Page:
Sometime in 2009, George Whitesides, the executive director of the National Space Society, and his wife will be the first private citizens to fly with Virgin Galactic, the private space tourism company started by billionaire Sir Richard Branson. Mr. and Mrs. Whiteside paid $200,000 each to launch 400,000 feet into suborbital space. They'll experience weightlessness for a few minutes before they're pulled back down to the Earth by gravity.
Although it's an expensive endeavor, space travel has reached a turning point, with private citizens able to make their own reservations for spaceflights. But how safe could a space tour actually be?
The space tourism industry is currently going through its own race -- although it doesn't have the same tense political implications as the nuclear arms race did, many people are concerned about the safety of sending citizens into space like they're on a roller coaster. The history of space flights and exploration is scattered with near disasters and fatal catastrophes, from Apollo 13 in 1970 to the Columbia explosion in 2003. These flights were funded, developed and launched by governments and organizations like NASA. Space tourism programs, on the other hand, are run and developed by private companies, and the whole concept is really just beginning. One would suspect the safety of paying customers, along with citizens on the ground, is a top priority to those interested.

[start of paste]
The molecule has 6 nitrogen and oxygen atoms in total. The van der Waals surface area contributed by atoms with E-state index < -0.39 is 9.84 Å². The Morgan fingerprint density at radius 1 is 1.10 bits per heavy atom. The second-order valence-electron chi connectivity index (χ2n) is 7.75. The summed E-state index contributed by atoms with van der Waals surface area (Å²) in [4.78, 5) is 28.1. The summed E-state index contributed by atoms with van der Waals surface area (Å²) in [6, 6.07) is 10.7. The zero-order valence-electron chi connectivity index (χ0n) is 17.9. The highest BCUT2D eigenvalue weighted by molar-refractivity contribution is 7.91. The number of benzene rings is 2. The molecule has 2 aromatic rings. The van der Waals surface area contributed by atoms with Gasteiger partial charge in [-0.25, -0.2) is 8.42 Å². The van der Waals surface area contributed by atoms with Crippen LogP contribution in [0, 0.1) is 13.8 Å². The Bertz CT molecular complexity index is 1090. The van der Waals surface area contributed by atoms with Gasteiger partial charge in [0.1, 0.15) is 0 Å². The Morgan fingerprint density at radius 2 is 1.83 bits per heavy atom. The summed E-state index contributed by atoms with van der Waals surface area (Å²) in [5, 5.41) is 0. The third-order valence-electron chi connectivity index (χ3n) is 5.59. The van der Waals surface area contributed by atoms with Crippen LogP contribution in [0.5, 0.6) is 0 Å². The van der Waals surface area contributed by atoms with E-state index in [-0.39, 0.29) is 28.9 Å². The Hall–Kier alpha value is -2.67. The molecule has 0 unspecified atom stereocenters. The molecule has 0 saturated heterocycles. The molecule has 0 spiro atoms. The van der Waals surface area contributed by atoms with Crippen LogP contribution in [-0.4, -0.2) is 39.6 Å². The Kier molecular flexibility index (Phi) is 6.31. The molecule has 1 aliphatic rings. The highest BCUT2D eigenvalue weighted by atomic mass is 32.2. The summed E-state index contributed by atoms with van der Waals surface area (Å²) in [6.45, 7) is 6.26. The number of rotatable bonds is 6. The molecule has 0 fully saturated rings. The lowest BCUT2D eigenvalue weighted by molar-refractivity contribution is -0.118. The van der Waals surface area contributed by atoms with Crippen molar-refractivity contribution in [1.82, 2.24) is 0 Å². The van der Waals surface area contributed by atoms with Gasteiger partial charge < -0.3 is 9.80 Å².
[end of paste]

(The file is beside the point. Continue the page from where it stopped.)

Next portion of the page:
Space tourism is a rapidly expanding industry that should appeal to wealthy travelers and extreme sports fans -- it's sort of like a modern-day safari, except on a rocket ship shooting through space. How safe would a tour into space be? Who's regulating these businesses in their early stages, if anyone? Has the government weighed in at all? How much do participants know going into a space tour? Do they have to sign anything?
To learn more about your chances of survival on a really expensive joyride, read the next page.